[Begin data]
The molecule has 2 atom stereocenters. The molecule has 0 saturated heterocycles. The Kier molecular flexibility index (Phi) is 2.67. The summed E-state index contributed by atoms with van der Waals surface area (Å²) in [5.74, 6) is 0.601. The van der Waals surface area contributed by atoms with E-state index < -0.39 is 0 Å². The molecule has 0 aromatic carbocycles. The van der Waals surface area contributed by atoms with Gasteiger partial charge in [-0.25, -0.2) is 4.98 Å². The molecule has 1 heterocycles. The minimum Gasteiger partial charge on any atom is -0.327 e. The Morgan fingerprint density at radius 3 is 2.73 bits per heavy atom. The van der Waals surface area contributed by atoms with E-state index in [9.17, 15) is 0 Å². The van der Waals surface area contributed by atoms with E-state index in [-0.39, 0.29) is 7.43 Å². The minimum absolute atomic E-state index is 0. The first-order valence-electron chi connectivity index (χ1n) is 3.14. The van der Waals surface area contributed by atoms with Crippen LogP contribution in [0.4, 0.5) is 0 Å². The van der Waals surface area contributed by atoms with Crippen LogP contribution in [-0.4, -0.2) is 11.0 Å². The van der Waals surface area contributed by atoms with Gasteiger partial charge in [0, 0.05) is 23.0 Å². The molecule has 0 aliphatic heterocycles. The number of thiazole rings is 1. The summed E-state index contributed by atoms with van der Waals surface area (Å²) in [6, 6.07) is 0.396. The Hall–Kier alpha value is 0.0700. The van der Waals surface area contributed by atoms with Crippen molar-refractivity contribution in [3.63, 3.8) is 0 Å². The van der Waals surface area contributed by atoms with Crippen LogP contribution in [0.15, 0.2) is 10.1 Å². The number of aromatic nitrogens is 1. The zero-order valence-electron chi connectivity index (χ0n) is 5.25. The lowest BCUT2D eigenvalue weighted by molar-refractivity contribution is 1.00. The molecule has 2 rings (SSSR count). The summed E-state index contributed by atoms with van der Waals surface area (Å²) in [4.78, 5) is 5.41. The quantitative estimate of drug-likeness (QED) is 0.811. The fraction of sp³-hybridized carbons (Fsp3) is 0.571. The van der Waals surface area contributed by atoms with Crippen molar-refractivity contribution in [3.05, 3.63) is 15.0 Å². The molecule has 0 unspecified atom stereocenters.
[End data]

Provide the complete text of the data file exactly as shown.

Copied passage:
The molecule has 2 atom stereocenters. The molecule has 0 saturated heterocycles. The Kier molecular flexibility index (Phi) is 2.67. The summed E-state index contributed by atoms with van der Waals surface area (Å²) in [5.74, 6) is 0.601. The van der Waals surface area contributed by atoms with E-state index < -0.39 is 0 Å². The molecule has 0 aromatic carbocycles. The van der Waals surface area contributed by atoms with Gasteiger partial charge in [-0.25, -0.2) is 4.98 Å². The molecule has 1 heterocycles. The minimum Gasteiger partial charge on any atom is -0.327 e. The Morgan fingerprint density at radius 3 is 2.73 bits per heavy atom. The van der Waals surface area contributed by atoms with E-state index in [9.17, 15) is 0 Å². The van der Waals surface area contributed by atoms with E-state index in [-0.39, 0.29) is 7.43 Å². The minimum absolute atomic E-state index is 0. The first-order valence-electron chi connectivity index (χ1n) is 3.14. The van der Waals surface area contributed by atoms with Crippen LogP contribution in [0.4, 0.5) is 0 Å². The van der Waals surface area contributed by atoms with Crippen LogP contribution in [-0.4, -0.2) is 11.0 Å². The van der Waals surface area contributed by atoms with Gasteiger partial charge in [0, 0.05) is 23.0 Å². The molecule has 0 aliphatic heterocycles. The number of thiazole rings is 1. The summed E-state index contributed by atoms with van der Waals surface area (Å²) in [6, 6.07) is 0.396. The Hall–Kier alpha value is 0.0700. The van der Waals surface area contributed by atoms with Crippen molar-refractivity contribution in [3.63, 3.8) is 0 Å². The van der Waals surface area contributed by atoms with Crippen LogP contribution in [0.15, 0.2) is 10.1 Å². The number of aromatic nitrogens is 1. The zero-order valence-electron chi connectivity index (χ0n) is 5.25. The lowest BCUT2D eigenvalue weighted by molar-refractivity contribution is 1.00. The molecule has 2 rings (SSSR count). The summed E-state index contributed by atoms with van der Waals surface area (Å²) in [4.78, 5) is 5.41. The quantitative estimate of drug-likeness (QED) is 0.811. The fraction of sp³-hybridized carbons (Fsp3) is 0.571. The van der Waals surface area contributed by atoms with Crippen molar-refractivity contribution in [3.05, 3.63) is 15.0 Å². The molecule has 0 unspecified atom stereocenters.